It may not compare to the quote about U.S. Rep. Claude Pepper by George Smathers, his opponent for the U.S. Senate in Florida way back in 1951:
“Are you aware,” Smathers told a rural, largely unsophisticated gathering, “that Claude Pepper is known all over Washington as a shameless extrovert? Not only that, but this man is reliably reported to practice nepotism with his sister-in-law and he has a sister who was once a thespian in wicked New York. Worst of all, it is an established fact that Mr. Pepper, before his marriage, habitually practiced celibacy and that he and his wife matriculated together before they were married.”
But there are other ways to undercut a political opponent without ever resorting to smear tactics, half-truths, or innuendo and U.S. Rep. Charles Boustany, a Republican, may have just found a way to damage the aspirations of two of his Democratic opponents for the U.S Senate seat being vacated by David Vitter.
Besides the descriptions applied to Louisiana politics in the opening paragraph, astute politicians—particularly conservative Republicans—have allowed two other words to creep into the political lexicon: Evangelicalism and Privatization—as homage to two blocs that have gained considerable stroke in recent years: the religious right and disciples of Milton Friedman’s free market economy.
Boustany, however, also is effectively employing Subterfuge and Misdirection in the tried and true fashion of a slight of hand stage magician and no one has noticed.
So, in light of his somewhat low-key TV ads, how is he attempting to obtain an edge through furtive means?
Two words: Joshua Pellerin.
Since 2012, Pellerin, manager of Pellerin Real Estate Holdings and of Pellerin Energy Corp., has contributed at least $8,800 to Boustany’s campaigns for the U.S. House and, since 2015, another $6,800 to his campaign for the Senate.
PELLERIN’S CONTRIBUTIONS TO BOUSTANY’S HOUSE CAMPAIGNS:
PELLERIN’S CONTRIBUTIONS TO BOUSTANY’S SENATE CAMPAIGN:
Boustany is a cardiovascular surgeon, which makes the connection between the two men logical and explains why Pellerin would give financial support to Boustany’s campaigns for the U.S. House and now the U.S. Senate.
Wait. The U.S. Senate?
If you scroll down the list of the 24 candidates vying for the U.S. Senate, you will see that number 21 on that list (they’re in alphabetical order) is none other than Democrat Joshua Pellerin.
So we have a Democratic candidate for the U.S. Senate contributing $5,600 to the campaign of one of his leading opponents for the position—a Republican, no less.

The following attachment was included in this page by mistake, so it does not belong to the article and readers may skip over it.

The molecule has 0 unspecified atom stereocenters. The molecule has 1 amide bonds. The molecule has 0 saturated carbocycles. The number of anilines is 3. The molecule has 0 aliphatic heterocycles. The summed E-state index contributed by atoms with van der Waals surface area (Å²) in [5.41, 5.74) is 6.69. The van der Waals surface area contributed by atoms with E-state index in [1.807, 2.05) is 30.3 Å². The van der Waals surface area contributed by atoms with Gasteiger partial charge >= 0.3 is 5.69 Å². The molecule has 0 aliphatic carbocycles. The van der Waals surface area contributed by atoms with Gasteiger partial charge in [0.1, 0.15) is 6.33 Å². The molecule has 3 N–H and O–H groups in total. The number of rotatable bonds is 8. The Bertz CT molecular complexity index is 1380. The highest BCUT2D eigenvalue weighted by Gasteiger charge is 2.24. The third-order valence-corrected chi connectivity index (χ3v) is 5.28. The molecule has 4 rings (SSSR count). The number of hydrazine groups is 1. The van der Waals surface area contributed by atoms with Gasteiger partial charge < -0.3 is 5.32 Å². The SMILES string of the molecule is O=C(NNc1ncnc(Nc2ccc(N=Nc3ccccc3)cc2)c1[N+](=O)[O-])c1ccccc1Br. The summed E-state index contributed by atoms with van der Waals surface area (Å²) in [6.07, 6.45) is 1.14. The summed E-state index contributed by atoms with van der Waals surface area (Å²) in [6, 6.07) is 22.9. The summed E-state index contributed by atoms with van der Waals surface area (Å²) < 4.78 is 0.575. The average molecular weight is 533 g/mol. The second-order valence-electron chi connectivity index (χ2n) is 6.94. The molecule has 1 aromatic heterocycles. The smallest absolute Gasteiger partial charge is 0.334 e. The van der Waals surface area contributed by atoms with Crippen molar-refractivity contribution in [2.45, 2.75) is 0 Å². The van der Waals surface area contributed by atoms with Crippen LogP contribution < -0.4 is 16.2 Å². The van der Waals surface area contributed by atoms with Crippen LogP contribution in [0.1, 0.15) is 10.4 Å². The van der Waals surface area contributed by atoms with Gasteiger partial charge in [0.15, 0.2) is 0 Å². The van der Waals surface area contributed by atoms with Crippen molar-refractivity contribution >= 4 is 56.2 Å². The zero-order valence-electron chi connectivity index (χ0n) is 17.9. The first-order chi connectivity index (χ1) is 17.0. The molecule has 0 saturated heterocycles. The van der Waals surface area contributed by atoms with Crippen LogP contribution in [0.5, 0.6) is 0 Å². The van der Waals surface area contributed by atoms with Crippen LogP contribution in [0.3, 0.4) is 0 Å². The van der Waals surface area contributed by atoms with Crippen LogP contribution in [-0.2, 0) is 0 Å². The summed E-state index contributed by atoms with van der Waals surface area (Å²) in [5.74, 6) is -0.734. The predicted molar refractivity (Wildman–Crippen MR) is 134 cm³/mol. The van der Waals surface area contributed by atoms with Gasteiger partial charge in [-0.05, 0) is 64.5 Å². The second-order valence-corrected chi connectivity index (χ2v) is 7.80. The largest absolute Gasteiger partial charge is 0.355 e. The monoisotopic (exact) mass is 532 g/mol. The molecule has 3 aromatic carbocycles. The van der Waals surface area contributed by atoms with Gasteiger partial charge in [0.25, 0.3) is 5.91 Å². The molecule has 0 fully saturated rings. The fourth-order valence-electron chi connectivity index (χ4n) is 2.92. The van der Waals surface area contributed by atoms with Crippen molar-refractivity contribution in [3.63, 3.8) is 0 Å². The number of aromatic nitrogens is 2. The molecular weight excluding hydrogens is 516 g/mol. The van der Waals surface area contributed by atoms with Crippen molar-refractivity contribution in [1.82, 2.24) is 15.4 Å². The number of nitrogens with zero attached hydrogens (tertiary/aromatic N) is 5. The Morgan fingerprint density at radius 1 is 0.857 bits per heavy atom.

That doesn’t make any since.
Unless Pellerin is a “dummy” candidate inserted into the race in an effort to draw votes away from fellow Democrats—Public Service Commissioner Foster Campbell and Caroline Fayard.
So who is the “dummy” candidate on the Republican side to draw votes from Boustany’s biggest challenger, fellow physician and Republican U.S. Rep. John Fleming? Why, that would be none other than the ultimate dummy, David Duke. Fleming and Duke are battling for much of the same constituency—the Trumpers—and while Duke is destined to finish near the bottom, Fleming’s biggest hope is to pull enough votes from the former high potentate, imperial wizard, exalted grand sovereign (or whatever they call themselves these days) to sneak into the runoff.
It certainly wouldn’t be the first time such a dummy candidate has been propped up to split an opponent’s vote. There were rumors, denied by Edwin Edwards, that he had his supporters contribute to the campaign of Tea Party Republican Lenar Whitney two years ago in an attempt to boost her into the runoff which would have greased the skids for him to waltz into Congress. If true, it didn’t work as Garrett Graves ran a strong second to Edwards in the crowded primary and then easily defeated the former governor in the runoff.
The biggest problem facing Boustany is getting Pellerin’s name out there before a sufficient number of Democrat voters. For his part, Pellerin, who has amassed a war chest of only about $300,000 (as opposed to more than $4.3 million in contributions to Boustany), has been making the rounds of Democratic forums in South Louisiana.
With only three weeks before the Nov. 8 election and with such a meager bank account (much of which was contributed by several physicians in the Lafayette area), Pellerin’s best hope to gain name recognition will be those public forums. And with so few Louisiana voters inclined to vote for Democrats these days, it won’t take much chipping at the Campbell-Fayard base to deal crippling blows to their campaigns.
And typical for Louisiana, all it may take is a dummy.